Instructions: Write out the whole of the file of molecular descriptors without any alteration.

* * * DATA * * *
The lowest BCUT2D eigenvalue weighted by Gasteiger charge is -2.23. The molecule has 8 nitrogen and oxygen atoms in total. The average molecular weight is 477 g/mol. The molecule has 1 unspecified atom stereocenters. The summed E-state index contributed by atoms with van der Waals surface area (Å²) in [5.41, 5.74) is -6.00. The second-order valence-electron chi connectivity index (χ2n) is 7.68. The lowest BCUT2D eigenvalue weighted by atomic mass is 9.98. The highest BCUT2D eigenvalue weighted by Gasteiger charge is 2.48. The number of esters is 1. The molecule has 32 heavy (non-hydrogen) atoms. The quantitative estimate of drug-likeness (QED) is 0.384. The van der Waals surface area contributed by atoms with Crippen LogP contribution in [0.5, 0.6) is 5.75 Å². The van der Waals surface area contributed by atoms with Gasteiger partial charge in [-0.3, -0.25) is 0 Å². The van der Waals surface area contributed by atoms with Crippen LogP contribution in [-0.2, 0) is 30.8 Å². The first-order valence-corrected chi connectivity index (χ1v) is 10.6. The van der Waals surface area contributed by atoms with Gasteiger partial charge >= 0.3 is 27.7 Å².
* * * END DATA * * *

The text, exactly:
The lowest BCUT2D eigenvalue weighted by Gasteiger charge is -2.23. The molecule has 8 nitrogen and oxygen atoms in total. The average molecular weight is 477 g/mol. The molecule has 1 unspecified atom stereocenters. The summed E-state index contributed by atoms with van der Waals surface area (Å²) in [5.41, 5.74) is -6.00. The second-order valence-electron chi connectivity index (χ2n) is 7.68. The lowest BCUT2D eigenvalue weighted by atomic mass is 9.98. The highest BCUT2D eigenvalue weighted by Gasteiger charge is 2.48. The number of esters is 1. The molecule has 32 heavy (non-hydrogen) atoms. The quantitative estimate of drug-likeness (QED) is 0.384. The van der Waals surface area contributed by atoms with Crippen LogP contribution in [0.5, 0.6) is 5.75 Å². The van der Waals surface area contributed by atoms with Gasteiger partial charge in [-0.3, -0.25) is 0 Å². The van der Waals surface area contributed by atoms with Crippen LogP contribution in [-0.2, 0) is 30.8 Å². The first-order valence-corrected chi connectivity index (χ1v) is 10.6. The van der Waals surface area contributed by atoms with Gasteiger partial charge >= 0.3 is 27.7 Å².